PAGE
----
I doubt, globally speaking, that Muslims are especially known for their senses of humor. Self-effacement is an endearing art, but the world’s leading Muslim figures don’t really cut it when it comes to taking the rip out of themselves. That’s not to say that Muslims don’t preside over cultures steeped in levity and irreverence. Yet whereas Woody Allen and Jackie Mason have given us a loving and lovable paradigm of Jewish (neurotic) humor, Islam hasn’t managed — yet — to provide equally convincing, universally recognized personae who epitomize acknowledged traits of what one might call an “Islamic Humor Imaginary.” Yes, there is a new generation of Muslim standup comics, and this is a signifi cant evolution. We don’t need Freud to tell us about the liberating and revolutionary effects of laughter and humor on the individual and collective consciousness. It’s laugh-out-loud obvious.
This disquisition on whether Islam has funny bones or not is due to a newish Canadian TV program I stumbled across online during the recent month of Ramadan. (It’s true that I don’t extend the rules of Ramadan to the consumption of TV, even though many a hardliner might say Western TV is as corrupting a force as binge-boozing and garrulous gambling.)
Originally aired in January 2007, Little Mosque on the Prairie is a sitcom that (for all the best possible reasons) shouldn’t really work but, sneakily, really does. It originally garnered write-ups in the New York Times, months before actual transmission took place, and turned its hijab-wearing creator, Zarqa Nawaz, into something of a modern Muslim media-star in North America. Set in a provincial Canadian town, Mercy, the show follows the daily tribulations of a small, heterogeneous Muslim community whose spiritual home is a parish church they’ve colonized and made into their local mosque. This is no ghetto community. Their daytoday travails see them crisscrossing the paths of indigenous small-town Canadian non-Muslims — with their attendant bigotries and nervous, erratic political correctness — resulting in a series of plotlines that have included a campaign for an all-women’s swimming session and sex wars in the diminutive mosque over a proposed picketfence that would judiciously separate men and women during prayers.
So far, so not funny.
However, it’s the array of characters and the subtleties of their varied investments in what it means to be a Muslim in the West that marks it out as smarter, and braver, than anything I’ve seen before. In the first episode, a new imam arrives from Toronto to take over the spiritual running of the mosque. Amaar is an educated ex-lawyer in his thirties who is both good-looking and progressively minded. In fact, he is exactly the opposite of the classic image of an imam, an image held in both East and West. This doesn’t exempt him from police suspicions that he is of an Al Qaeda persuasion — there are certain fates that even good looks can’t save you from. I’ve often thought, during Khutbahs at the various mosques I’ve frequented over the years in Britain, from Blackpool to Cambridge to London, that until imams manage to reinvent themselves (and are allowed to reinvent themselves), the rest can’t follow. In this regard, Little Mosque makes an important political gesture that happens to be funny at the same time.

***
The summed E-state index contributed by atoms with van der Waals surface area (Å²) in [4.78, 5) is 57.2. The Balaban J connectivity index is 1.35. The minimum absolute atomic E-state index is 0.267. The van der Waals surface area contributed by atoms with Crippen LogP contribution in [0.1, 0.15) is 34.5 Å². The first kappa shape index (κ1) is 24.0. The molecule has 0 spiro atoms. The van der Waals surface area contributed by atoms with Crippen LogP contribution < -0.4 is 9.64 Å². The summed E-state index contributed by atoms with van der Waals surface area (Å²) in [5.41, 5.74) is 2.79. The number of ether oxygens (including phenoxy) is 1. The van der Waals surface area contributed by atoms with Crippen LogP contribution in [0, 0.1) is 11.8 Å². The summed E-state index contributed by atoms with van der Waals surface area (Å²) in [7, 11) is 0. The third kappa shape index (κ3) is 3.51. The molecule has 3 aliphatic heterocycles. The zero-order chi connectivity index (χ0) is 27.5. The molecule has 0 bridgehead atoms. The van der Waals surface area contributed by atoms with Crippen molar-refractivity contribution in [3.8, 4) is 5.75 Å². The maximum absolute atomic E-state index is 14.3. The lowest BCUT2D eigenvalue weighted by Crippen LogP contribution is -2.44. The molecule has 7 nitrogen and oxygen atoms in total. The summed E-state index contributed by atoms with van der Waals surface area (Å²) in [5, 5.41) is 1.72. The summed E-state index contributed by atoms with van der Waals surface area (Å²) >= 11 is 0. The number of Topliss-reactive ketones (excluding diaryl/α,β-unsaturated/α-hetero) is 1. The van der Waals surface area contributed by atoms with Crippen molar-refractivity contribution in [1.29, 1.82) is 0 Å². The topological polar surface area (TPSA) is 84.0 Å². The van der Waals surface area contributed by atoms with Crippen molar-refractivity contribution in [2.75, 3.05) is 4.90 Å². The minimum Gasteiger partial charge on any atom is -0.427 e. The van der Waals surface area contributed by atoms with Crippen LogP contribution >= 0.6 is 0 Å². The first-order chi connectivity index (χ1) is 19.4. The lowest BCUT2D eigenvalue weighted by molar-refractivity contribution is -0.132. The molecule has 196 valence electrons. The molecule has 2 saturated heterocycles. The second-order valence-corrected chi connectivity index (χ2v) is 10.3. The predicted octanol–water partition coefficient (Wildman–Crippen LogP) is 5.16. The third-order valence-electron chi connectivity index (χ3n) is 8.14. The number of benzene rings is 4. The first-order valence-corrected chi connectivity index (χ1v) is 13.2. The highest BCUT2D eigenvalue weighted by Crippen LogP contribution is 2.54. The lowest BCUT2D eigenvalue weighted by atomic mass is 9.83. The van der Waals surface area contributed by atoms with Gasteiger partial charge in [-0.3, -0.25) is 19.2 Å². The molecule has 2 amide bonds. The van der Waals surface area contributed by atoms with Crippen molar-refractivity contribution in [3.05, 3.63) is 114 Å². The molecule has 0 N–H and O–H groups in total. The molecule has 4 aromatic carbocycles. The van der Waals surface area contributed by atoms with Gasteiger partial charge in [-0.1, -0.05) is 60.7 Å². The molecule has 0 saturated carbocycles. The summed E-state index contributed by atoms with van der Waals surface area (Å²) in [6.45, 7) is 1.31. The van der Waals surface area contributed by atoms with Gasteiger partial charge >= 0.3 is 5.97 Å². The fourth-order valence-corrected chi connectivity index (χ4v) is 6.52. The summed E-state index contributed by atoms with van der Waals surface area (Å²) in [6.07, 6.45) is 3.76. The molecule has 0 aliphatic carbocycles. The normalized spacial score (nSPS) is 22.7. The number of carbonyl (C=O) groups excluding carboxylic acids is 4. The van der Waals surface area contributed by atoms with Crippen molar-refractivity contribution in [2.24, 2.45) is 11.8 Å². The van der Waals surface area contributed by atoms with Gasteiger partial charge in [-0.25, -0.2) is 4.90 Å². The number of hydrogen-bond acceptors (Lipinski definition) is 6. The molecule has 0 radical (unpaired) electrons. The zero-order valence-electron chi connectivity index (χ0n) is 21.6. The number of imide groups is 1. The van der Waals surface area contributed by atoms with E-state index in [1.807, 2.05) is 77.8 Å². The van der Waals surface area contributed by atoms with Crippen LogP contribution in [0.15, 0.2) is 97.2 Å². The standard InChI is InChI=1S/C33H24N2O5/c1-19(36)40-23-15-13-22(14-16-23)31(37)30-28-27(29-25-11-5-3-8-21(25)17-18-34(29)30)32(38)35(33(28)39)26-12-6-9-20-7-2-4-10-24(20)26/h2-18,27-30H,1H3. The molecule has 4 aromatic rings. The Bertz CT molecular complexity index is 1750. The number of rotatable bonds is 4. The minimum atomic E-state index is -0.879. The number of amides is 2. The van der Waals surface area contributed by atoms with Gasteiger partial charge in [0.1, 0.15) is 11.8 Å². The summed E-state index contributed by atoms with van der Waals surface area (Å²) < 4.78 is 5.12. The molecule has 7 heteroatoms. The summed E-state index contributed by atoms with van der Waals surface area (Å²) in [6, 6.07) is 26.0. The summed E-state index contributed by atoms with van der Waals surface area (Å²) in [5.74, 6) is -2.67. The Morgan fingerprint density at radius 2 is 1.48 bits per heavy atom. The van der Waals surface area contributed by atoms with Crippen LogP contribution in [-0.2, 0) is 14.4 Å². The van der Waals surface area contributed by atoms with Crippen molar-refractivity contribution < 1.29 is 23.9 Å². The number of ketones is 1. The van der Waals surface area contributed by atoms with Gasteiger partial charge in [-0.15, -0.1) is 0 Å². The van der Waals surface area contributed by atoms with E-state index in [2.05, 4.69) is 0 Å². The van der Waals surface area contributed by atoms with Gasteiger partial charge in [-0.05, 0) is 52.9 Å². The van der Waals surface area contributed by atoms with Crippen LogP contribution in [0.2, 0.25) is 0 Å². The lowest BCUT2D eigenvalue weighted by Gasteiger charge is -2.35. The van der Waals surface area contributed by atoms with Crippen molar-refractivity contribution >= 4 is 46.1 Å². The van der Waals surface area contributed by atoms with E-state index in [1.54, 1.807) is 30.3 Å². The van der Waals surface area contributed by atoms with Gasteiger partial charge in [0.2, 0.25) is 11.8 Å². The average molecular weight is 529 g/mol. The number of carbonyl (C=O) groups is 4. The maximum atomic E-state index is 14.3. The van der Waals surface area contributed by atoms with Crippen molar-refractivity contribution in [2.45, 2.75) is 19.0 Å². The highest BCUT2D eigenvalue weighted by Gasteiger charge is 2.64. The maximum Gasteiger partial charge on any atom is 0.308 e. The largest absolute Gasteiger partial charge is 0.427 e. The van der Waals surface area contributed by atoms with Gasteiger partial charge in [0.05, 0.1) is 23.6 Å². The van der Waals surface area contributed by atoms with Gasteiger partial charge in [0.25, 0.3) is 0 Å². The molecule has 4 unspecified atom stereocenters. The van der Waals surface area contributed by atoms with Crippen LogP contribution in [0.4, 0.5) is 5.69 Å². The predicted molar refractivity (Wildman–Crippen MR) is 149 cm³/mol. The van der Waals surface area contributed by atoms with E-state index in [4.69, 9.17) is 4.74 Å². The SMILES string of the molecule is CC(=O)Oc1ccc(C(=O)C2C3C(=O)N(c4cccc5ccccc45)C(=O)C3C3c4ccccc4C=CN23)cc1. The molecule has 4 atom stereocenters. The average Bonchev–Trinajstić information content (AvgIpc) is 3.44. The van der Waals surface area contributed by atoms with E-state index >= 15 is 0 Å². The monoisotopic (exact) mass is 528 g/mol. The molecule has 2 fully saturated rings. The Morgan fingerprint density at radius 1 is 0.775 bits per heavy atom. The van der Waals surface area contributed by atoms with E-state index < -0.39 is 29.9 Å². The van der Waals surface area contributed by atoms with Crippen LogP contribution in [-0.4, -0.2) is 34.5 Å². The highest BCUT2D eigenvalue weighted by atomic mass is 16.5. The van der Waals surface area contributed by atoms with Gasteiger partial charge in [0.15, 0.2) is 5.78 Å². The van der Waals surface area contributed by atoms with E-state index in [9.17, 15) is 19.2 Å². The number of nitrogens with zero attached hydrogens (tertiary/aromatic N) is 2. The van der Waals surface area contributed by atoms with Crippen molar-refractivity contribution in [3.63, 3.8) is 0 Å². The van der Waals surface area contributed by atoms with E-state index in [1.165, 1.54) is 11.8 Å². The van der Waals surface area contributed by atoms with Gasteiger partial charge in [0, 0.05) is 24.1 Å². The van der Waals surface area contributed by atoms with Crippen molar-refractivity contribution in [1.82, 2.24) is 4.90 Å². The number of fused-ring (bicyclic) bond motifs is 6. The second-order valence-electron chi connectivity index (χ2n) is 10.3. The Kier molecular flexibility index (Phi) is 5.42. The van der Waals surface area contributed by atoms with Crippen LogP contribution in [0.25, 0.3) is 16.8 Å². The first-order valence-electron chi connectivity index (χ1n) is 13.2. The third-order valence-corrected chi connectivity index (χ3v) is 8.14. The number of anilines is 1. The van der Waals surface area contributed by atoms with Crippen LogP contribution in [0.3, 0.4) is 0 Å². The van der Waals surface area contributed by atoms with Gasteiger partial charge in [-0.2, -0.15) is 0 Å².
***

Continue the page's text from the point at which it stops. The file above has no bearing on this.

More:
What I enjoyed the most (heightened perhaps during Ramadan’s month of personal privation) was seeing the deployment of hackneyed stereotypes (old school fanatic, reactionary alarmist, local radio DJ) and more intelligent and unusual character types (the daughter of a mixed-race marriage is a beautiful and devout Muslim who flies the flag of feminism without ever becoming a caricatural harpy, while her Caucasian-Canadian convert mother is seen to embody Islam with more principle than her opportunistic, wily Iranian husband).
In many ways, the content is familiar — generational rifts, fear of the Other — but what is original and, I maintain, originally funny, is that these plotlines are played out through the particular lens of contemporary Muslim issues that affect millions who have chosen (or not chosen) to live in the West. Humor can be a mirror that refl ects back disturbing truths about our own prejudices and predicaments and makes those truths easier to digest. I’m no funniness-scientist, and I can’t vouch that Little Mosque on the Prairie is the new Seinfeld, Friends, or Fraser, but here’s a genuine, modest yet important attempt to make Muslims the butt of their own jokes. It isn’t nihilistic anger or political disaffection fueling the humor, but an intelligent observational sensitivity that rightfully allies humor with being human, and being human with being Muslim.